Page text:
Learning and Fun go together
In the groups of 2-5, the tip™ learning GAME has been played for 2 hours or more by 470 people as on Nov. 2014. The players or learners are in the age-group of ‘14-47’ years with most learners in the age group of 20-30 (over 300). The median age is 26; over 200 learners are engineering graduates. The learners enrolled for Conversation in English program had some understanding English but were not able to form their sentences correctly while writing or took a lot of time before speaking in broken sentences. Most of them were from Hindi-medium back-ground and not very confident speakers. They were very well primed on the game with some grammar lessons where they understood parts-of-speech and the visual tense chart by Dr. Eli Hinkel was shown as well as explained to them. The trainers also used a slightly different tense-chart on the white-board and a professionally designed poster on 9 key tenses. The focus remained composition and usage instead of mere memorization of the grammar rules (even the tense chart was not given to them). Some quantifiable outcomes have been captured in the feedback forms (L1[i]), pre/post assessments (L2[ii]):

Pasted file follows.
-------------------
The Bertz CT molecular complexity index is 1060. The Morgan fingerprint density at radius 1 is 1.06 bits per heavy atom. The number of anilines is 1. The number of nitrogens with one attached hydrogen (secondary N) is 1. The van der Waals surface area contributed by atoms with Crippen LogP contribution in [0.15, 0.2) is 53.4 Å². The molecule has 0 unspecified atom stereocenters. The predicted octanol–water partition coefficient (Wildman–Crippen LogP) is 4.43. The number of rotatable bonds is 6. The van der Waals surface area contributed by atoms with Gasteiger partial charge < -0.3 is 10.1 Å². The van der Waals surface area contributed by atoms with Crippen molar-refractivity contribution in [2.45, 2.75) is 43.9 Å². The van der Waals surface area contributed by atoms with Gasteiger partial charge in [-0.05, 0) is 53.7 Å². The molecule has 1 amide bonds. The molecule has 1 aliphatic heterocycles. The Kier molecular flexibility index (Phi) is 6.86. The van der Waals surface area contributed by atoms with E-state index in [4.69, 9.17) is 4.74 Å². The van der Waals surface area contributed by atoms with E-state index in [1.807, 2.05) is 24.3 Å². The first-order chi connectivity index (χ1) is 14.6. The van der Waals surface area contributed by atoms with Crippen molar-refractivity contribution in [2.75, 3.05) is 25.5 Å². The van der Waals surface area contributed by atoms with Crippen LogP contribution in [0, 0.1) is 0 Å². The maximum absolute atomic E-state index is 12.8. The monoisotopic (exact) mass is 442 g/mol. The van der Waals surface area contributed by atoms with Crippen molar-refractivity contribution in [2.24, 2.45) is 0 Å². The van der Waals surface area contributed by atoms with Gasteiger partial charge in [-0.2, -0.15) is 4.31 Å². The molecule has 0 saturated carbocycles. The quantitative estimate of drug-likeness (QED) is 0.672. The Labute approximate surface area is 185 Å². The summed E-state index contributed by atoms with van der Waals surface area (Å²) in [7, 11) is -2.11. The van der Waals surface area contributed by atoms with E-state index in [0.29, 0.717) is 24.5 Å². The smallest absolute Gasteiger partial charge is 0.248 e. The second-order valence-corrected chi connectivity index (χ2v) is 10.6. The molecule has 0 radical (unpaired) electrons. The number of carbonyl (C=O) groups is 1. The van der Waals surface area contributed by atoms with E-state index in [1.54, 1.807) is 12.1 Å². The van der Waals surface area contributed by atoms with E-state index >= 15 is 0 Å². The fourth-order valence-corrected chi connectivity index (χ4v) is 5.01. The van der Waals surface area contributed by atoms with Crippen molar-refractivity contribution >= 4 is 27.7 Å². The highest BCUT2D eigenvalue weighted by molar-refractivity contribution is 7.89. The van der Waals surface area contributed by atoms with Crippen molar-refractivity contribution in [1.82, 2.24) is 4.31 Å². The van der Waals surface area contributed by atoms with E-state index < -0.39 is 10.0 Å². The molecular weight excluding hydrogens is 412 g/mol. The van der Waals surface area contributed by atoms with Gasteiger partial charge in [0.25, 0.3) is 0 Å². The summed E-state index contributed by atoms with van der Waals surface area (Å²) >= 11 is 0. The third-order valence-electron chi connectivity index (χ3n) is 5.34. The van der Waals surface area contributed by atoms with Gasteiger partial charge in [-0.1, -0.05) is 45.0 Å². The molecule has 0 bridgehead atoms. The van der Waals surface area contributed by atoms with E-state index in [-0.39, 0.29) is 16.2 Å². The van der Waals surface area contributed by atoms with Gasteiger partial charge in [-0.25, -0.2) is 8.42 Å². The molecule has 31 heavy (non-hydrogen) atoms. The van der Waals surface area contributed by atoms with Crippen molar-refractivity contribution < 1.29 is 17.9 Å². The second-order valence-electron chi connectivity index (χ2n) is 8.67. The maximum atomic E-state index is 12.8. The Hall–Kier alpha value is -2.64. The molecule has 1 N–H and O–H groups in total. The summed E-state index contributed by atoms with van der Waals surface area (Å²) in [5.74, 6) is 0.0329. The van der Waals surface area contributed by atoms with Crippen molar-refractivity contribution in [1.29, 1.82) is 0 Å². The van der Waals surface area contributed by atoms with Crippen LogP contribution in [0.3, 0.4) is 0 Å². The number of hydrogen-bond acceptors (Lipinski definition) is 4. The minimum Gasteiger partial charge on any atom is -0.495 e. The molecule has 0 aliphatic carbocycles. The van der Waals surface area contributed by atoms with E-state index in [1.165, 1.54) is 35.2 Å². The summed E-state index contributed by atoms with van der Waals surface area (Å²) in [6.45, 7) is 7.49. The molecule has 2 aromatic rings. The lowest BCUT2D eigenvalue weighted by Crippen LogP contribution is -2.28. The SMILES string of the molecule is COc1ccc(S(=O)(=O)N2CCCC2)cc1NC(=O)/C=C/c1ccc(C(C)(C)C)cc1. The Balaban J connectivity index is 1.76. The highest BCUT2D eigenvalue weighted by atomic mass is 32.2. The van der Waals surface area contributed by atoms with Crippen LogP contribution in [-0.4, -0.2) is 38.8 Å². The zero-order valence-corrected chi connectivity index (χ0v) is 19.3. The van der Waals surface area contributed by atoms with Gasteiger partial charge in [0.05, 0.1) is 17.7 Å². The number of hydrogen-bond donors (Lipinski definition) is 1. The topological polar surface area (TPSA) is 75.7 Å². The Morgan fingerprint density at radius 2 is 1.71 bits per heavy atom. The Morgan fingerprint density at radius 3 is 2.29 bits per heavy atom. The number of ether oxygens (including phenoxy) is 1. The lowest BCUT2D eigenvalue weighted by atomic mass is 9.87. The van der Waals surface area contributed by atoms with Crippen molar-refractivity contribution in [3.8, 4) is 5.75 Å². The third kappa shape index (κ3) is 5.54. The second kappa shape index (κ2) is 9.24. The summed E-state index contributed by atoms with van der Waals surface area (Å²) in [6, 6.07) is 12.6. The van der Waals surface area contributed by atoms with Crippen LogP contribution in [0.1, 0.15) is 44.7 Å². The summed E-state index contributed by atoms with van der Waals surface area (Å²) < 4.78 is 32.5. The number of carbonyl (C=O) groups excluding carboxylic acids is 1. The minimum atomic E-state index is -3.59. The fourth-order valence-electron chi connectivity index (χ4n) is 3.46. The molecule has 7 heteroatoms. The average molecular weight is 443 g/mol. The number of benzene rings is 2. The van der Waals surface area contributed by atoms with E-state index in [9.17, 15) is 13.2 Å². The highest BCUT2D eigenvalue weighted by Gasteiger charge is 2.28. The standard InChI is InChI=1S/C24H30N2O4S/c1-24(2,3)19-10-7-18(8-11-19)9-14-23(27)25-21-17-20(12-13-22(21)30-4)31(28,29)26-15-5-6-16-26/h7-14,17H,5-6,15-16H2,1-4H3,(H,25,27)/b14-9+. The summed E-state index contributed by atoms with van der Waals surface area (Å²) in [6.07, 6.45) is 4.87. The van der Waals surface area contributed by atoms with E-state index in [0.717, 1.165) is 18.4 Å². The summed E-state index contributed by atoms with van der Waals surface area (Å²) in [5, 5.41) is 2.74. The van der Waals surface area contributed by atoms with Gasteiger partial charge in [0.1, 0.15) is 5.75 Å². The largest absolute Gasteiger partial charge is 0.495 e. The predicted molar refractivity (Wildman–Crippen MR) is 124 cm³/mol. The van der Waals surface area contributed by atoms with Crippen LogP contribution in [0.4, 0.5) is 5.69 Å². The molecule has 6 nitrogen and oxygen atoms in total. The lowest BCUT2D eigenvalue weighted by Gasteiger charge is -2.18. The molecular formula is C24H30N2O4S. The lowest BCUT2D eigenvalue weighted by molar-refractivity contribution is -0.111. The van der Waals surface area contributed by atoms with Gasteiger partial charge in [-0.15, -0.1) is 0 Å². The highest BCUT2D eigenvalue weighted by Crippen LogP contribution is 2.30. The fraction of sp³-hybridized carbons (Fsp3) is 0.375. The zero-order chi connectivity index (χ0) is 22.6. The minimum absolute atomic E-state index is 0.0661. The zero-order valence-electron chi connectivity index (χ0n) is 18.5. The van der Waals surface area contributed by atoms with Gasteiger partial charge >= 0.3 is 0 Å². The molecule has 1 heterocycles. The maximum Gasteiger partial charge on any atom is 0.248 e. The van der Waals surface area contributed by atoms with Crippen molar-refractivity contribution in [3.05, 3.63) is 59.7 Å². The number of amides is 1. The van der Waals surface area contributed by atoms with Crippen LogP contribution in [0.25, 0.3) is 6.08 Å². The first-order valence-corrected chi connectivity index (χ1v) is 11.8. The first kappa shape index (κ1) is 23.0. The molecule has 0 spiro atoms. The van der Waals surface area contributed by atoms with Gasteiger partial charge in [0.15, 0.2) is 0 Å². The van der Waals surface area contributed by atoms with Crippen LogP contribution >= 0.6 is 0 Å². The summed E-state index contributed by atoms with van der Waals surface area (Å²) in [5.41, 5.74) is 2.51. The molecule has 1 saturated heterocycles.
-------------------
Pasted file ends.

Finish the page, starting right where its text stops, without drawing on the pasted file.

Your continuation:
↗ Learning and understanding of Tenses becomes easier for almost everyone (close to 100% -as per learner’s feedback).
↗ Increased motivation and engagement in over 98% cases (checked before/after the game-session that lasted 30-45 min. the extensions to continue to play the game asked by the participants)
↗ Moderate competitive element enhanced effective learning as it kept learners interested in listening before speaking in all cases (~100%).